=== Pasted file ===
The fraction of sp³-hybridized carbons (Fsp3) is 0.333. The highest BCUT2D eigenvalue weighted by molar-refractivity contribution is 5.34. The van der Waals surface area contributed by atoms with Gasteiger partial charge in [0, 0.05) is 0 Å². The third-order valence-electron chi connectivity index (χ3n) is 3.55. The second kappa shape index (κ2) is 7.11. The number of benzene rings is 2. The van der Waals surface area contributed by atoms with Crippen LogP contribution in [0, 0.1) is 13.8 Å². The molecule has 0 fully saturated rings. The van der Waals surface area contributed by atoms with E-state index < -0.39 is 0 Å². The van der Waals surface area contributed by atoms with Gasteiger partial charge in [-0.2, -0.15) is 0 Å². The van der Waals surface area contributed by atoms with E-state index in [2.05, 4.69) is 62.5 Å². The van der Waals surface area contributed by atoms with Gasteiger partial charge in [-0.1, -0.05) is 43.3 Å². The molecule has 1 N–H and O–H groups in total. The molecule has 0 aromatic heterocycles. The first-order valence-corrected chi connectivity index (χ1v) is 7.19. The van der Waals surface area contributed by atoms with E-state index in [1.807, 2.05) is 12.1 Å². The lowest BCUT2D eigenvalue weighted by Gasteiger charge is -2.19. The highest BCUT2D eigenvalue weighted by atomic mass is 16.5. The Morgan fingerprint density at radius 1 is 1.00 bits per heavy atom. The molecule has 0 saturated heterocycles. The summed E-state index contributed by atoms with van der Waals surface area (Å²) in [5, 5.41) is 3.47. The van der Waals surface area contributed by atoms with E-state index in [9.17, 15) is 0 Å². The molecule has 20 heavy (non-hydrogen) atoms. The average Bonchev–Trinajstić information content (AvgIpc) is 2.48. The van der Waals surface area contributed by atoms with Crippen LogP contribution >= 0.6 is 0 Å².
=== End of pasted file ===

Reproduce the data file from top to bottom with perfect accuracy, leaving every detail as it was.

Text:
The fraction of sp³-hybridized carbons (Fsp3) is 0.333. The highest BCUT2D eigenvalue weighted by molar-refractivity contribution is 5.34. The van der Waals surface area contributed by atoms with Gasteiger partial charge in [0, 0.05) is 0 Å². The third-order valence-electron chi connectivity index (χ3n) is 3.55. The second kappa shape index (κ2) is 7.11. The number of benzene rings is 2. The van der Waals surface area contributed by atoms with Crippen LogP contribution in [0, 0.1) is 13.8 Å². The molecule has 0 fully saturated rings. The van der Waals surface area contributed by atoms with E-state index < -0.39 is 0 Å². The van der Waals surface area contributed by atoms with Gasteiger partial charge in [-0.2, -0.15) is 0 Å². The van der Waals surface area contributed by atoms with E-state index in [2.05, 4.69) is 62.5 Å². The van der Waals surface area contributed by atoms with Gasteiger partial charge in [-0.1, -0.05) is 43.3 Å². The molecule has 1 N–H and O–H groups in total. The molecule has 0 aromatic heterocycles. The first-order valence-corrected chi connectivity index (χ1v) is 7.19. The van der Waals surface area contributed by atoms with E-state index in [1.807, 2.05) is 12.1 Å². The lowest BCUT2D eigenvalue weighted by Gasteiger charge is -2.19. The highest BCUT2D eigenvalue weighted by atomic mass is 16.5. The Morgan fingerprint density at radius 1 is 1.00 bits per heavy atom. The molecule has 0 saturated heterocycles. The summed E-state index contributed by atoms with van der Waals surface area (Å²) in [5, 5.41) is 3.47. The van der Waals surface area contributed by atoms with E-state index in [9.17, 15) is 0 Å². The molecule has 20 heavy (non-hydrogen) atoms. The average Bonchev–Trinajstić information content (AvgIpc) is 2.48. The van der Waals surface area contributed by atoms with Crippen LogP contribution >= 0.6 is 0 Å².